Iowa currently lacks the requisite weapons to support McNamara. With top tight end Sam LaPorta likely leaving for the 2023 NFL Draft and wide receiver Keagan Johnson entering the transfer portal, the Hawkeyes will have to find a way to get McNamara some reliable pass-catchers.

I like what Nico Ragaini and Diante Vines bring to the Hawkeyes’ wide receiver room. I also think tight end Luke Lachey has a lot of upside. He caught 25 passes for 362 yards and three touchdowns playing behind LaPorta this season.

Still, Iowa lacks depth at receiver. Behind the two aforementioned wideouts on the depth chart are two-sport athlete Brody Brecht and walk-ons Jack Johnson and Alec Wick.

Brecht caught nine passes for 87 yards during the regular season. Wick had two receptions for 31 yards, and Jack Johnson did not record any stats.

Iowa will also need to improve along its offensive line because McNamara isn’t exactly known for his mobility. And coming off a devastating leg injury, he’ll need solid protection. On 30 rushing attempts in 2021, McNamara gained 27 yards and scored a touchdown.

If five-star offensive lineman Kadyn Proctor — who played high school football at Southeast Polk near Des Moines — remains committed to Iowa, that will only help McNamara play better. Perhaps, McNamara’s presence will even reinforce Proctor’s commitment to Iowa — even after his visit to Oregon in early November.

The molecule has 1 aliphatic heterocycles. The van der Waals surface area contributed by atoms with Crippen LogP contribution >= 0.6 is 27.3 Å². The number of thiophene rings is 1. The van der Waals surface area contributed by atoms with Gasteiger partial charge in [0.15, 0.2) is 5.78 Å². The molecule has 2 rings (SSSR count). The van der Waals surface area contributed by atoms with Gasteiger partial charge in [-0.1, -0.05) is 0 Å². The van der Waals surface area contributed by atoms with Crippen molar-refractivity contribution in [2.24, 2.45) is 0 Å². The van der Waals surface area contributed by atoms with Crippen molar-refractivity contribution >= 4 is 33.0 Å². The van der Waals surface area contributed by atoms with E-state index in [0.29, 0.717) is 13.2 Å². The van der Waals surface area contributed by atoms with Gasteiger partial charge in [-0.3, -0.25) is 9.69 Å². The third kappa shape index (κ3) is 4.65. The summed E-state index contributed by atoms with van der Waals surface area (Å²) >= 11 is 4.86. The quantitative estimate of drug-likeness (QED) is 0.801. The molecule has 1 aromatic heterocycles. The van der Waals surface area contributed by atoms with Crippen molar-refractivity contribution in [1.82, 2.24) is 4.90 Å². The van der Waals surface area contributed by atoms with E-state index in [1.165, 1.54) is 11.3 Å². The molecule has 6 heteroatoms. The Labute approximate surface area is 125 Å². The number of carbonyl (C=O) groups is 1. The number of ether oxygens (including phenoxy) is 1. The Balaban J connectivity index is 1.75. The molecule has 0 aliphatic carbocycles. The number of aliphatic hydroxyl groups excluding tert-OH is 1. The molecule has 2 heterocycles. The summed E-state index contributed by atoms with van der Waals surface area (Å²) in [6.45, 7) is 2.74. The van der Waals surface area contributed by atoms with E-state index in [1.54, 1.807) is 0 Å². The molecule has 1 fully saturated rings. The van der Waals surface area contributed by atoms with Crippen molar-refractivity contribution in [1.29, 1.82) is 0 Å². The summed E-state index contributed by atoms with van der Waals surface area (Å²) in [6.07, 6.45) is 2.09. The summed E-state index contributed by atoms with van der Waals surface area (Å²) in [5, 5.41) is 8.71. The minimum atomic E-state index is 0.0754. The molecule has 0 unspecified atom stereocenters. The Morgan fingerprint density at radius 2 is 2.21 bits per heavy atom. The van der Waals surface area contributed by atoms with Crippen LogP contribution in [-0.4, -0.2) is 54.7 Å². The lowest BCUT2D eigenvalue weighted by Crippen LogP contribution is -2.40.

Iowa’s offensive line, however, likely needs more help than Proctor can provide. Through 12 regular season games, the Hawkeyes ranked 12th in the Big Ten Conference in sacks allowed with 37.

Since George Barnett took over as the Hawkeyes’ line coach two years ago, Iowa has surrendered 69 sacks in 26 contests.

The Hawkeyes will also have to think about who will call their plays going forward. Under the direction of current offensive coordinator Brian Ferentz — Kirk Ferentz’s son — Iowa has struggled. On more occasions than I can count on both hands this season, the Hawkeyes made some head-scratching decisions on offense.

In many third-down situations, the Hawkeyes would choose to throw the ball short of the line to gain. In their 27-14 loss to the Wolverines at Kinnick Stadium on Oct. 1, the Hawkeyes had a chance to change the tone of the game with less than six minutes remaining in the contest. Iowa drove the ball to the Michigan 6-yard line, and instead of running the ball or throwing ahead of the sticks on a fourth-and-2 play, the Hawkeyes threw a 1-yard pass to LaPorta.

That moment is most exemplary of Brian Ferentz’s questionable play calling this season. It’s difficult to determine if the play was executed as called, but the point still stands.

I’m not certain Kirk Ferentz will make changes at offensive coordinator or O-line coach, but McNamara’s addition at least seems to signal that Kirk Ferentz recognizes things have to change. As he said multiple times this season, the Hawkeyes aren’t going to win many games unless they start finding ways to score more points.

Without any further portal additions or personnel changes, it’s difficult to say Iowa’s offense will look much different under McNamara’s direction. But if Iowa finds a way to build the right staff and roster around McNamara, the Hawkeyes could be a legitimate threat in the conference title race — not just in the West.